Collection of French ironstone & creamware found at flea markets in Belgium & France. 1870s and 1880s - American potters began to manufacture their own white dinnerware called “granite ware.” In attempt to boost sales, many American potters produced unmarked goods or used marks that resembled the English imports.
Bride Sarah's background in the food industry played a large part in this weekend wedding's menu. She developed all the recipes and served the reception meal family-style, with large footed tureens and pedestal bowls passed down the table. In addition to charcuterie, a variety of cheeses, figs, and fresh raspberries is served as an homage to the bride's time cooking in the south of France and as a vegetarian option for groom Andras and other guests.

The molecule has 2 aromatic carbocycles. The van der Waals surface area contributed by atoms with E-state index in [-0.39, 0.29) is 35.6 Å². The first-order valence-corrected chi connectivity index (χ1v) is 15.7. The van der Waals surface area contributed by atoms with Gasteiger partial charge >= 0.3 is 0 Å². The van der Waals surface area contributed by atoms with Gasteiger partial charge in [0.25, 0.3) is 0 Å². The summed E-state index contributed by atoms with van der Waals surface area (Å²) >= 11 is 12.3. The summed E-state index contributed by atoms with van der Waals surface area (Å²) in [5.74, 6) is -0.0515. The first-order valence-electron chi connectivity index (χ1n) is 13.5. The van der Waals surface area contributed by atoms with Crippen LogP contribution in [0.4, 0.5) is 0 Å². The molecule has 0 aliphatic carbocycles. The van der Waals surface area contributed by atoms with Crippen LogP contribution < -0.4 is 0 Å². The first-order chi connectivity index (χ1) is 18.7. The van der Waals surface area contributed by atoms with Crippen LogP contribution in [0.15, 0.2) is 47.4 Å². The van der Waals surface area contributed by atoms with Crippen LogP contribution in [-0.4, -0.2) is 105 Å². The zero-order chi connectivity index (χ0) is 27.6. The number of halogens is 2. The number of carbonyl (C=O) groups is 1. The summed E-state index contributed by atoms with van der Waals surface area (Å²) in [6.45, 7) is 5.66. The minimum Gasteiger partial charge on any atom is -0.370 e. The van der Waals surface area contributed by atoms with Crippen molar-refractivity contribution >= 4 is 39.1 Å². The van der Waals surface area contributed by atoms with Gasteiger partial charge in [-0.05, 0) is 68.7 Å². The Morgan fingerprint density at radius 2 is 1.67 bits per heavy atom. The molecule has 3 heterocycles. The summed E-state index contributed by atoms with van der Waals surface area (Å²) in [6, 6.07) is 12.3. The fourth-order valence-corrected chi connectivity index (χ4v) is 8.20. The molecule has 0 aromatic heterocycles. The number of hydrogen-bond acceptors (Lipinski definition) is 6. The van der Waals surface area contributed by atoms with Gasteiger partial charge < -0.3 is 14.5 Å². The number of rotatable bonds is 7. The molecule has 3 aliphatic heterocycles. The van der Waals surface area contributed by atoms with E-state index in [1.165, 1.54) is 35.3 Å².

White Soup Tureen w/ Handles , Ladle ~ Large Serving Bowl ~ Porcelain Soup Tureen and White Ladle, Industrial Dishes
An extremely rare tureen designed by Vanessa Bell for the 1934 Harrods and Art in Industry exhibitions.The tureen is in very good condition aside from 2 tiny chips which are not seen on display. One is under the lid and the other on the top rim edge. It measures 10 inches ( 16.5 cm) from handle to handle. It is believed that only 12 sets of each design were produced.
Michael Eden If the next Industrial Revolution were led by artisans able to ride the wave of new technologies and reinterpret tradition, then ceramic potter Michael Eden would no doubt be the first in line.